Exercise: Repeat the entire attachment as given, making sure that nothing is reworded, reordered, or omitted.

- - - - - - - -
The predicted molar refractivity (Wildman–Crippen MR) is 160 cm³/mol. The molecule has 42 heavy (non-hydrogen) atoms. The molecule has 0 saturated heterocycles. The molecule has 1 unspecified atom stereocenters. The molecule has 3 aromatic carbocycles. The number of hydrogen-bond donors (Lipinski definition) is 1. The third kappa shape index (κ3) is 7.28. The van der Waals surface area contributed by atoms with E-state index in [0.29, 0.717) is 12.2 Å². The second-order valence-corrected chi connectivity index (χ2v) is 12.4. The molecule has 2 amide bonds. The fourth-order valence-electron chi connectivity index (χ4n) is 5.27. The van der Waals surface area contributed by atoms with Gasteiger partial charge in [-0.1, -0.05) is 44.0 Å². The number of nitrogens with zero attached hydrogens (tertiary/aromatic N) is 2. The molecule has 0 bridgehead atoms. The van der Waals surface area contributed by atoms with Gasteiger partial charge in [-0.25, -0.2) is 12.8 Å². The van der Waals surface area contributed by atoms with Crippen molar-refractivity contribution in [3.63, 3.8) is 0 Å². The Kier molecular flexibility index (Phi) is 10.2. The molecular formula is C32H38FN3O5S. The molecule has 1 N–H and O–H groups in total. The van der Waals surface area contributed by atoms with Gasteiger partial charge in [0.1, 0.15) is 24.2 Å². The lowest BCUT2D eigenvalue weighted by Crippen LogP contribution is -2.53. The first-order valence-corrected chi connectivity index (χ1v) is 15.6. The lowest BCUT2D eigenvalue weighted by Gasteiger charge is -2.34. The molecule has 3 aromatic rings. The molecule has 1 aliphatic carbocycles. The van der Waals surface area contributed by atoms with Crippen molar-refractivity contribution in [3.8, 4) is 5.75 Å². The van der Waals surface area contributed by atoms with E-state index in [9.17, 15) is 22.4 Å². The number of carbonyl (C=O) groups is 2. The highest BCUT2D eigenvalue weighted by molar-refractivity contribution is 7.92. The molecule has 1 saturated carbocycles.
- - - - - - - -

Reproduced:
The predicted molar refractivity (Wildman–Crippen MR) is 160 cm³/mol. The molecule has 42 heavy (non-hydrogen) atoms. The molecule has 0 saturated heterocycles. The molecule has 1 unspecified atom stereocenters. The molecule has 3 aromatic carbocycles. The number of hydrogen-bond donors (Lipinski definition) is 1. The third kappa shape index (κ3) is 7.28. The van der Waals surface area contributed by atoms with E-state index in [0.29, 0.717) is 12.2 Å². The second-order valence-corrected chi connectivity index (χ2v) is 12.4. The molecule has 2 amide bonds. The fourth-order valence-electron chi connectivity index (χ4n) is 5.27. The van der Waals surface area contributed by atoms with Gasteiger partial charge in [-0.1, -0.05) is 44.0 Å². The number of nitrogens with zero attached hydrogens (tertiary/aromatic N) is 2. The molecule has 0 bridgehead atoms. The van der Waals surface area contributed by atoms with Gasteiger partial charge in [-0.25, -0.2) is 12.8 Å². The van der Waals surface area contributed by atoms with Crippen molar-refractivity contribution in [3.63, 3.8) is 0 Å². The Kier molecular flexibility index (Phi) is 10.2. The molecular formula is C32H38FN3O5S. The molecule has 1 N–H and O–H groups in total. The van der Waals surface area contributed by atoms with Gasteiger partial charge in [0.1, 0.15) is 24.2 Å². The lowest BCUT2D eigenvalue weighted by Crippen LogP contribution is -2.53. The first-order valence-corrected chi connectivity index (χ1v) is 15.6. The lowest BCUT2D eigenvalue weighted by Gasteiger charge is -2.34. The molecule has 3 aromatic rings. The molecule has 1 aliphatic carbocycles. The van der Waals surface area contributed by atoms with Crippen molar-refractivity contribution in [3.8, 4) is 5.75 Å². The van der Waals surface area contributed by atoms with E-state index in [9.17, 15) is 22.4 Å². The number of carbonyl (C=O) groups is 2. The highest BCUT2D eigenvalue weighted by molar-refractivity contribution is 7.92. The molecule has 1 saturated carbocycles.